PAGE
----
Now that we’re approaching tax season, people are weighing their financial options, and what to claim or deduct. One thorny area that tends to trip people up is the difference between a tax credit or a tax deduction. The good news is that once you dive in, this topic isn’t too tricky, it just requires a bit of critical thinking.
What’s the Difference?
The difference between a tax credit and a tax deduction is fairly simple: deductions lower your amount of taxable income, while a credit lowers your overall payment dollar-for-dollar. But what does this look like in real numbers?
If you have a $100 tax deduction and have $10,000 in taxable income, then this lowers your taxable income amount to $9,900. If you’re in the 25% tax bracket, you’ll pay $2,475 in taxes.
On the other hand, if you made $10,000, are in the 25% tax bracket, and receive a $100 tax credit, you’ll pay $2,400 in taxes.
What Are Some Common Tax Credits?
As the tax code evolves with our society, so do the credits that are available for people. Some common examples of tax credits are the earned income tax credit, the premium tax credit (Affordable Care Act), and the mortgage interest tax credit. However, there are others you may find useful as well, like the child and dependent care credit, which is particularly helpful for those in the sandwich generation since they care for younger and older people and often need assistance in doing so. The residential energy efficient property credit is also helpful if you have an energy efficient home.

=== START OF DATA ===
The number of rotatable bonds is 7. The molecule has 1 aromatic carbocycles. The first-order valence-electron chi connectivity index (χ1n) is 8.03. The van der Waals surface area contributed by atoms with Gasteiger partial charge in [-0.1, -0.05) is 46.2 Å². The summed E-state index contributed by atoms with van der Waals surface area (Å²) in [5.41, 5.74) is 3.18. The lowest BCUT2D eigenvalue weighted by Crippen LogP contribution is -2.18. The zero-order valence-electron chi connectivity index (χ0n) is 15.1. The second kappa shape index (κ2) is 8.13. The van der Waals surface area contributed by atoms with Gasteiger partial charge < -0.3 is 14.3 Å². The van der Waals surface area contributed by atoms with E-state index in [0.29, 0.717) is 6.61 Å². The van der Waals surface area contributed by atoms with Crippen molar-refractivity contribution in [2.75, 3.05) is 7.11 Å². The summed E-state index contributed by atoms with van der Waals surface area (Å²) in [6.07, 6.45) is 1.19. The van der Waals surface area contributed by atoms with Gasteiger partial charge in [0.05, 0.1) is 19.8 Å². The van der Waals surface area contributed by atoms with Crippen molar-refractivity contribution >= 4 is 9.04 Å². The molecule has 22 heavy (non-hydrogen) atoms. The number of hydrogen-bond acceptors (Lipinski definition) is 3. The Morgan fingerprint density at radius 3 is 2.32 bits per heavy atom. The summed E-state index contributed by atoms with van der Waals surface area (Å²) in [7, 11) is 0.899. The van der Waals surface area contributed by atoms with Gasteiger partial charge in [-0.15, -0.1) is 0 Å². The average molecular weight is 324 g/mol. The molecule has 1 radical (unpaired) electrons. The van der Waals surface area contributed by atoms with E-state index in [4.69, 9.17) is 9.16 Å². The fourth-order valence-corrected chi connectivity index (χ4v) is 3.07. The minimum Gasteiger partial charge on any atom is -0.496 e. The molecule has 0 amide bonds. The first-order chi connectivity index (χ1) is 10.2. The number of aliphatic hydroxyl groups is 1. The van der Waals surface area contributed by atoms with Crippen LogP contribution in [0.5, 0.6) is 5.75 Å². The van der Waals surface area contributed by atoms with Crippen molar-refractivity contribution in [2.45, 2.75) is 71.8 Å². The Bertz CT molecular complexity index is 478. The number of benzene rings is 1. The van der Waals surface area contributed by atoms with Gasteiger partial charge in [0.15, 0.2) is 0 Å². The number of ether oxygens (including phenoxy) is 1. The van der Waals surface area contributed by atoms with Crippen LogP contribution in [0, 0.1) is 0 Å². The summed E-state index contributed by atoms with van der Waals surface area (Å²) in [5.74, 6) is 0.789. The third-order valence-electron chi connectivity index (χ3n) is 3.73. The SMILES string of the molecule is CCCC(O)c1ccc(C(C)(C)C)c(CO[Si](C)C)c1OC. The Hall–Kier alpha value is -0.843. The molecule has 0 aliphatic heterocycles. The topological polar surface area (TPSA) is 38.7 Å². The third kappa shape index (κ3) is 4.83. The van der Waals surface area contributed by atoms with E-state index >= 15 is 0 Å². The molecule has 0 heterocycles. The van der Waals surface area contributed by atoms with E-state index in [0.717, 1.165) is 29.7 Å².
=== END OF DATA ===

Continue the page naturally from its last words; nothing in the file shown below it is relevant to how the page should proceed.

What Are Some Common Tax Deductions?
Tax deductions are a bit less straightforward and can require some meticulous record keeping on your end. For example, if you use your own car for business purposes, you can deduct that, but the amount will vary. Or if you’ve donated to charity, that’s also deductible, depending on your income bracket. Are you paying off your student loans? You’ll get a small break for that as well. Health Savings Accounts (HSAs) will also save you a few dollars, as long as you have the documentation. So, save those receipts!
There are also deductions you can make from your retirement account contributions, like your IRA or 401(k) plan. If you have a financial advisor, ask about how you can best maximize your contributions to not only help secure your financial future down the road, but also in the short term with tax breaks.
If you’re still confused about taxes, you’re far from alone. That’s why when in doubt, it’s a good idea to work with a tax professional to help ensure you keep as much of your hard-earned cash as possible.